In the workplace, time is an almost imperceptible current of power and influence. Along with title, pay, and sheer charisma, the way we dole out our time (or control other people’s time) communicates stature, whether we intend it to or not.
Who sets the norms for internal emails and instant messages, deciding whether they’re used in the evenings and on weekends, or during people’s vacations? Who decides on meeting times? Is it the lowest-ranking employee in the group, or the highest (and therefore, we presume, the busiest)? How quick or how slow are we to reply to colleagues who need our input to proceed with a project? And what message do we send, inadvertently or otherwise, with the cadence of our response?
Technology has both worsened these power dynamics and tempered them. On the one hand, we now are potentially at the beck and call of our colleagues, bosses, and underlings 24/7, thanks to mobile phones, airplane wifi, and cloud computing. On the other hand, as my Quartz at Work colleague Lila MacLellan has observed, “Meetings used to be places where people were isolated and forced to give their attention to the boss or the group. Now it’s more difficult to monopolize someone’s time since they literally are holding a private channel to the world outside the room. Add to this mix remote workers, who are not in the room at all.” Now, she notes, when “you’re forced into a meeting where you don’t need to be, or where a mansplainer is wasting your time as your phone blows up with notifications from a client, your smartphone is suddenly an equalizer.”
Further reading on Quartz at Work:
Time is a source of conflict
If you’re the type of person who always eats lunch at 12:30 pm because that’s how you schedule your day, congratulations—the workplace is your oyster. In the West, and increasingly in other regions of the world, businesses run on just this type of “clock time.” We block client calls in advance on our calendars, we conclude meetings at the designated stopping times, and we tend to leave our workstations only when we finally have to get ourselves somewhere else, perhaps a dinner date or aftercare pick-up.
Clock time first became a feature of the workplace in the 1700s, when hourly wage systems took hold. And it quickly proliferated. Here’s my colleague Lila again, explaining the perks and drawbacks of clock-based environments:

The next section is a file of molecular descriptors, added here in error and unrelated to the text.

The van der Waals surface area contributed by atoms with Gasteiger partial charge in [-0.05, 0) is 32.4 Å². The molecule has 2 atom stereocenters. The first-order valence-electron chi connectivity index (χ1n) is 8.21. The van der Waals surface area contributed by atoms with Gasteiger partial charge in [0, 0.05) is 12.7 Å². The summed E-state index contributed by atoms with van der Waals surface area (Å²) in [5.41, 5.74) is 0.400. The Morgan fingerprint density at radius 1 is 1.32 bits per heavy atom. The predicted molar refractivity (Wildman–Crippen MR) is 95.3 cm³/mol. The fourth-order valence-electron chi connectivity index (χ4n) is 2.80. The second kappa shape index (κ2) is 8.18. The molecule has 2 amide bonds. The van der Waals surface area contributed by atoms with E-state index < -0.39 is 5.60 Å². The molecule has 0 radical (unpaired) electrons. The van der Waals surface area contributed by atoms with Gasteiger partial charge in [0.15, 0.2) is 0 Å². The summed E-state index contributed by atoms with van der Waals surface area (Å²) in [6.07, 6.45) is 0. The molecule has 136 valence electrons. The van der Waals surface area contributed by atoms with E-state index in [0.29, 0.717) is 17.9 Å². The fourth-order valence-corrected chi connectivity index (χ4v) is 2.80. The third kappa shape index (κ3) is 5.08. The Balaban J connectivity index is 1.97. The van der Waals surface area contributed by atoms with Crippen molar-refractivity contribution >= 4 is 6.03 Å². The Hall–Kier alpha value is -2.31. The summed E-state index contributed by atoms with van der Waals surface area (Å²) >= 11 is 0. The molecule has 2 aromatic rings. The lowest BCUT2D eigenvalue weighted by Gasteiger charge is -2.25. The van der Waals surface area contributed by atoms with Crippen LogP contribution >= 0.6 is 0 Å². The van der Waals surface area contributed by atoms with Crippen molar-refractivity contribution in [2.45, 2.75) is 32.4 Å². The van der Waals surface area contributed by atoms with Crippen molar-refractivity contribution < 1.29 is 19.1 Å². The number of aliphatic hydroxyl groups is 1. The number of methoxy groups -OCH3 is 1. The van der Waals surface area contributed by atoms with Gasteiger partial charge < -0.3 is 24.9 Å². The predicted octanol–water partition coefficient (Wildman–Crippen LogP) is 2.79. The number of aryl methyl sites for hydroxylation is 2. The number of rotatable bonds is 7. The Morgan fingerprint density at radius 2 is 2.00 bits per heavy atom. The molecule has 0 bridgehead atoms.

The logic of clock time revolutionized assembly lines and would eventually give us Amazon’s insanely calibrated logistics, but clock time itself is totally artificial and it doesn’t work for everyone. Writers need time to let an idea expand and take shape. Artists talk about characters in a play or book slowly revealing themselves, and managers who want to take advantage of creative talent during project work need to take this essential way of being into consideration, says Tamar Avnet, a professor of marketing at Yeshiva University in New York.
If clock time sounds unappealing to you, maybe you’re in the other camp—the one that prefers to run on event time. Those are people who eat lunch when they’re hungry, regardless of what time the clock says; they want to end the meeting when the decision is reached, not when the calendar says it’s over. Much of the world is still run on event time, and as Lila reports, many of the office workers in emerging economies, akin to learning a second language, “acquire an ability to seamlessly move between the event time tempo of family life, and expectations at work.”
Regardless of where you are or whether you consider yourself more of a clock-time person or an event-time person, you probably have less control of your time than you think—which likely reflects both a shortage of purposeful planning on our own part, plus the aforementioned workplace power dynamics.
At Woven, which gets layered over Google calendar and other personal and professional calendar apps, “it’s been amazing to realize that 50% of the time that goes on our calendar gets there just three days in advance or less,” says Campos, whose software has helped manage tens of millions of calendar events. “And 70% gets there in one week or less. That means we’re spending our time reacting. We’re not being proactive, planning to do things.”
Perhaps the most startling statistic of all? On average, Campos says, “60% of the time that’s on our calendar is defined by somebody else.”
Wresting more control over our time generally requires a change in habits—both our own and that of the people around us. Campos recommends blocking out personal time on your calendar, along with time you want to spend doing deep work or active thinking, and the time you might have to spend doing busy work. The team at Quartz at Work recommends writing “user manuals,” in which people can inform their colleagues, managers, or underlings about how to best “operate” them, explaining, for example, how and when they prefer to communicate. Consider both strategies polite ways of setting your professional boundaries and protecting your reserves of your life’s most precious commodity: your time.
Further reading on Quartz: